A ban on smoking in enclosed public places would reduce the amount of smoking in the home, according to a study by the Royal College of Physicians.
The study, Going smoke-free: the medical case for clean air in the home, at work and in public places, is said by the college to be the first comprehensive overview of passive smoking, covering medical, legal, economic and ethical aspects.
The report estimated that passive smoking currently kills about 12,000 people in the UK every year. Most deaths are caused by passive smoking in the home, but about 500 people die each year because of exposure at work.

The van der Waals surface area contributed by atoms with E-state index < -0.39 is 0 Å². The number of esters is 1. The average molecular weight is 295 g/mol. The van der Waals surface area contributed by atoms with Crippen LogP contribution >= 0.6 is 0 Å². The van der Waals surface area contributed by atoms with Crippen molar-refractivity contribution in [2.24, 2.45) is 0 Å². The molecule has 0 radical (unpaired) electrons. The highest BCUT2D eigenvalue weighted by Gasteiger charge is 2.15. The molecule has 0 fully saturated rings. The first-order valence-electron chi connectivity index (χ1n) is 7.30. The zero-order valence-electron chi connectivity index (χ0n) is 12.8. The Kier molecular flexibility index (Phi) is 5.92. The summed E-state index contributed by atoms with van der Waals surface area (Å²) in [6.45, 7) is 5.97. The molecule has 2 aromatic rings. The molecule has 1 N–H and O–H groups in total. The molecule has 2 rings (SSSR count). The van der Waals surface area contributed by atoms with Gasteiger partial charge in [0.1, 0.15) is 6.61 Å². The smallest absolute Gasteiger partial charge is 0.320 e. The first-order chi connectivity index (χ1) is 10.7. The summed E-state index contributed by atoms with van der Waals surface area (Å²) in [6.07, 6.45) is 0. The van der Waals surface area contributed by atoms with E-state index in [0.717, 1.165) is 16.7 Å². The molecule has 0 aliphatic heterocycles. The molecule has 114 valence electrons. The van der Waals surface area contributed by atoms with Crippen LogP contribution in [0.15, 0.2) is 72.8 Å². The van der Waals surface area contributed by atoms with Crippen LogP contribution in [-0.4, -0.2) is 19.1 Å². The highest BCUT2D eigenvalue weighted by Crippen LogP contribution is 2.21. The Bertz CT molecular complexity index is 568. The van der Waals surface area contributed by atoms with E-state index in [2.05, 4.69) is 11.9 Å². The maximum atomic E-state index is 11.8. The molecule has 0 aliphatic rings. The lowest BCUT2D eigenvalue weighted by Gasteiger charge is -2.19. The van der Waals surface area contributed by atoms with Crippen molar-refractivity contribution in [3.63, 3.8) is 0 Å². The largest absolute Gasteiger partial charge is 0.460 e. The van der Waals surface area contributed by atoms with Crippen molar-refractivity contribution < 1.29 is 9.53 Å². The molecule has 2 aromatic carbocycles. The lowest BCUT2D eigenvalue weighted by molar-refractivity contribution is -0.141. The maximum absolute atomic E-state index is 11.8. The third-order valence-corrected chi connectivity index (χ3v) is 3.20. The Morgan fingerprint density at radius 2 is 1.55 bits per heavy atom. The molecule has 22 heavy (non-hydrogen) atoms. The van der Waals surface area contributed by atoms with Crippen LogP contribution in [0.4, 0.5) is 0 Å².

Exposure is particularly high for some workers in the hospitality industry, such as bar workers, the study argued.
The government is currently consulting on its proposals to end smoking in all enclosed public places, with the exception of pubs that do not serve prepared food and membership clubs.
The case of the anti-smoking lobby, which wants a total ban, was boosted in August when the Health and Safety Commission called for the exemptions to be dropped from the final Health Improvement and Protection Bill, which is due before parliament in November.